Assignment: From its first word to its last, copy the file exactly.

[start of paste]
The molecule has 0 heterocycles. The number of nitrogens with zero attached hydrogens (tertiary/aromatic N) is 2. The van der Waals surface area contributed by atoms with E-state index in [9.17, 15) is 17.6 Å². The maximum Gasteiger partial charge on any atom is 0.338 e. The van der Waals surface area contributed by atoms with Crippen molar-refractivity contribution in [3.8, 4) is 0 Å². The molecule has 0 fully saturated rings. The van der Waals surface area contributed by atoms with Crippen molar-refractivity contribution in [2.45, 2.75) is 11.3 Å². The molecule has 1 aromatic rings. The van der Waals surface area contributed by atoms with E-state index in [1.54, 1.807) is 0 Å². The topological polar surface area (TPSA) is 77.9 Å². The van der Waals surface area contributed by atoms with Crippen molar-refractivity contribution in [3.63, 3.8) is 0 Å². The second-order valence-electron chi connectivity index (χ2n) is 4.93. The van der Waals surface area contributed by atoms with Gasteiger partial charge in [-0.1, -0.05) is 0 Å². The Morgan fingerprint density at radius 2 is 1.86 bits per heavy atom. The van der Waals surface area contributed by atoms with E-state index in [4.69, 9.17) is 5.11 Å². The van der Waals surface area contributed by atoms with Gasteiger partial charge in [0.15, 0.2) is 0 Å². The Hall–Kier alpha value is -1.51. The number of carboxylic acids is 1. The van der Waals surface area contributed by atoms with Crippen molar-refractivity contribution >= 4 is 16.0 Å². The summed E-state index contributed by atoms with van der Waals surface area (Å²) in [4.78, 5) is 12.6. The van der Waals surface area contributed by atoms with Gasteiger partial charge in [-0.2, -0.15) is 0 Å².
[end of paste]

The molecule has 0 heterocycles. The number of nitrogens with zero attached hydrogens (tertiary/aromatic N) is 2. The van der Waals surface area contributed by atoms with E-state index in [9.17, 15) is 17.6 Å². The maximum Gasteiger partial charge on any atom is 0.338 e. The van der Waals surface area contributed by atoms with Crippen molar-refractivity contribution in [3.8, 4) is 0 Å². The molecule has 0 fully saturated rings. The van der Waals surface area contributed by atoms with Crippen molar-refractivity contribution in [2.45, 2.75) is 11.3 Å². The molecule has 1 aromatic rings. The van der Waals surface area contributed by atoms with E-state index in [1.54, 1.807) is 0 Å². The topological polar surface area (TPSA) is 77.9 Å². The van der Waals surface area contributed by atoms with Crippen molar-refractivity contribution in [3.63, 3.8) is 0 Å². The second-order valence-electron chi connectivity index (χ2n) is 4.93. The van der Waals surface area contributed by atoms with Gasteiger partial charge in [-0.1, -0.05) is 0 Å². The Morgan fingerprint density at radius 2 is 1.86 bits per heavy atom. The van der Waals surface area contributed by atoms with E-state index in [4.69, 9.17) is 5.11 Å². The van der Waals surface area contributed by atoms with Gasteiger partial charge in [0.15, 0.2) is 0 Å². The Hall–Kier alpha value is -1.51. The number of carboxylic acids is 1. The van der Waals surface area contributed by atoms with Crippen molar-refractivity contribution >= 4 is 16.0 Å². The summed E-state index contributed by atoms with van der Waals surface area (Å²) in [4.78, 5) is 12.6. The van der Waals surface area contributed by atoms with Gasteiger partial charge in [-0.2, -0.15) is 0 Å².